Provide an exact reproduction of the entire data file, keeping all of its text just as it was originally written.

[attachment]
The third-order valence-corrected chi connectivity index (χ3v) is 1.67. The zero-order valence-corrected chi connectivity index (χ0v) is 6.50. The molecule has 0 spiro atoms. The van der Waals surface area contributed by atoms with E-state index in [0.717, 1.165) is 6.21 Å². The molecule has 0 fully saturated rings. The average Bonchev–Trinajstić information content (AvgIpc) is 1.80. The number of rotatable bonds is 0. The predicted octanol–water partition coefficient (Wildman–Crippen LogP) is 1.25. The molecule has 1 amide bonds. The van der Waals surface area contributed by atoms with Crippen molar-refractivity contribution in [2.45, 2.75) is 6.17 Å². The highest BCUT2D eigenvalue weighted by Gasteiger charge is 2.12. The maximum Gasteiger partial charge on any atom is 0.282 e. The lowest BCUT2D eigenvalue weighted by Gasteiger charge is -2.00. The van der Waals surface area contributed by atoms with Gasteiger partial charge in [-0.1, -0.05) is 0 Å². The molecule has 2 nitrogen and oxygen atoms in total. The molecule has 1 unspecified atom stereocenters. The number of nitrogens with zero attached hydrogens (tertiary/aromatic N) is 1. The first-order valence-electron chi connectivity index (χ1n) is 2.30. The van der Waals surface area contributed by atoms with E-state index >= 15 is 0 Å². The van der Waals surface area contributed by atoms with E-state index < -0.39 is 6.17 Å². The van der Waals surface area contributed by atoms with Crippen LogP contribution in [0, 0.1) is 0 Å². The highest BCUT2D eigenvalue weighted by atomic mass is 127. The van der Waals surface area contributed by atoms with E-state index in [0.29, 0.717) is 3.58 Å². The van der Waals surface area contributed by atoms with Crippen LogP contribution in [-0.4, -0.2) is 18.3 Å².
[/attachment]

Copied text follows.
The third-order valence-corrected chi connectivity index (χ3v) is 1.67. The zero-order valence-corrected chi connectivity index (χ0v) is 6.50. The molecule has 0 spiro atoms. The van der Waals surface area contributed by atoms with E-state index in [0.717, 1.165) is 6.21 Å². The molecule has 0 fully saturated rings. The average Bonchev–Trinajstić information content (AvgIpc) is 1.80. The number of rotatable bonds is 0. The predicted octanol–water partition coefficient (Wildman–Crippen LogP) is 1.25. The molecule has 1 amide bonds. The van der Waals surface area contributed by atoms with Crippen molar-refractivity contribution in [2.45, 2.75) is 6.17 Å². The highest BCUT2D eigenvalue weighted by Gasteiger charge is 2.12. The maximum Gasteiger partial charge on any atom is 0.282 e. The lowest BCUT2D eigenvalue weighted by Gasteiger charge is -2.00. The van der Waals surface area contributed by atoms with Gasteiger partial charge in [-0.1, -0.05) is 0 Å². The molecule has 2 nitrogen and oxygen atoms in total. The molecule has 1 unspecified atom stereocenters. The number of nitrogens with zero attached hydrogens (tertiary/aromatic N) is 1. The first-order valence-electron chi connectivity index (χ1n) is 2.30. The van der Waals surface area contributed by atoms with E-state index >= 15 is 0 Å². The van der Waals surface area contributed by atoms with E-state index < -0.39 is 6.17 Å². The van der Waals surface area contributed by atoms with Crippen LogP contribution in [0, 0.1) is 0 Å². The highest BCUT2D eigenvalue weighted by atomic mass is 127. The van der Waals surface area contributed by atoms with E-state index in [0.29, 0.717) is 3.58 Å². The van der Waals surface area contributed by atoms with Crippen LogP contribution in [-0.4, -0.2) is 18.3 Å².